Duhaime's Law Dictionary


Voyeurism Definition:

The secret viewing of another person in a place where that person would have a reasonable expectation of privacy, for the purposes of the viewer's sexual arousal

Australia's Crimes Act of 1910, at §91J, defined voyeurism as a crime and as follows:

"A person who, for the purpose of obtaining sexual arousal or sexual gratification, observes a person who is engaged in a private act without the consent of the person being observed to being observed for that purpose, and knowing that the person being observed does not consent to being observed for that purpose, is guilty of an offence."

VoyeurismThe 2009 Criminal Code of Canada, at §162, defines voyeurism as follows:

"Every one commits an offence who, surreptitiously, observes - including by mechanical or electronic means - or makes a visual recording of a person who is in circumstances that give rise to a reasonable expectation of privacy, if the person is in a place in which a person can reasonably be expected to be nude, to expose his or her genital organs or anal region or her breasts, or to be engaged in explicit sexual activity; the person is nude, is exposing his or her genital organs or anal region or her breasts, or is engaged in explicit sexual activity, and the observation or recording is done for the purpose of observing or recording a person in such a state or engaged in such an activity; or the observation or recording is done for a sexual purpose."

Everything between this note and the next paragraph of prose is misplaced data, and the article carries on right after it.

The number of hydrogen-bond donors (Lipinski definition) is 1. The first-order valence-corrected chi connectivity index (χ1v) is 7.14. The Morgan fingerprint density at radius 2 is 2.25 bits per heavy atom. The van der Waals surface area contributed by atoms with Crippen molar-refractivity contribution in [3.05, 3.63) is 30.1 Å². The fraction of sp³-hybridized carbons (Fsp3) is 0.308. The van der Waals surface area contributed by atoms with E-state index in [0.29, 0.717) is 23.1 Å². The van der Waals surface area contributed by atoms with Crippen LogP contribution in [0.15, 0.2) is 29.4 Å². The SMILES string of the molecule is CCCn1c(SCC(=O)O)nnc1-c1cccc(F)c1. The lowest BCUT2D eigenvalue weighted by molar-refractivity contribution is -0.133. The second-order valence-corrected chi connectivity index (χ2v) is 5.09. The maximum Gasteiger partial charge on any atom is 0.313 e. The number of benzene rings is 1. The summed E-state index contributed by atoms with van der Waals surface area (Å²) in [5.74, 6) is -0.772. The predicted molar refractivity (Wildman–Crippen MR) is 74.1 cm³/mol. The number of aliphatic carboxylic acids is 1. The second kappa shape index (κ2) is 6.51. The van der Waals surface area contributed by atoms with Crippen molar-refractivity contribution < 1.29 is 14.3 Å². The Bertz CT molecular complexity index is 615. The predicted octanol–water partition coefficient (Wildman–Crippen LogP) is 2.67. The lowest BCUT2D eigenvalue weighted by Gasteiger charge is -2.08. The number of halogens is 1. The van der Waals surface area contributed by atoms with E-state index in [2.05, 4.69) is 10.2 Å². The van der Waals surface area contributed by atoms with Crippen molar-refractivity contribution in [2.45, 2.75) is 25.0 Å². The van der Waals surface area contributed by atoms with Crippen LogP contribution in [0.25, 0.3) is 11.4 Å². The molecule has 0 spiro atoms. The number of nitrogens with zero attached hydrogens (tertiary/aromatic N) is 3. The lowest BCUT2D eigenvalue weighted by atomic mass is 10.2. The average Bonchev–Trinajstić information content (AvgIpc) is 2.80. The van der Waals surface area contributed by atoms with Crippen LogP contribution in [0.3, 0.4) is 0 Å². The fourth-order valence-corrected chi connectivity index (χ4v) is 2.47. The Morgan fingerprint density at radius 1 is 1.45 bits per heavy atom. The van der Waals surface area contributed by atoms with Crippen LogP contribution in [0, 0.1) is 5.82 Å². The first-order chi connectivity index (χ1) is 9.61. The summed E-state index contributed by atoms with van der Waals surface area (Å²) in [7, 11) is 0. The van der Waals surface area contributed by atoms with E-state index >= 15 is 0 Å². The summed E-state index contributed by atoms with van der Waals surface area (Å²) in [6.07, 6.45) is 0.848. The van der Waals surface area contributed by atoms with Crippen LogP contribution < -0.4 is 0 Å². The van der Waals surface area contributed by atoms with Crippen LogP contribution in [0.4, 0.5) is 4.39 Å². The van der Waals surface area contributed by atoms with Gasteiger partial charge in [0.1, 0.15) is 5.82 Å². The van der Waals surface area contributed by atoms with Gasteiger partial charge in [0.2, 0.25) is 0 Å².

Examples from other jurisdictions abound. The Washington Penal Code defines voyeurism as follows:

"A person commits the crime of voyeurism if, for the purpose of arousing or gratifying the sexual desire of any person, he or she knowingly views, photographs, or films another person without that person's knowledge and consent while the person being viewed, photographed, or filmed is in a place where he or she would have a reasonable expectation of privacy; or the intimate areas of another person without that person's knowledge and consent and under circumstances where the person has a reasonable expectation of privacy, whether in a public or private place."

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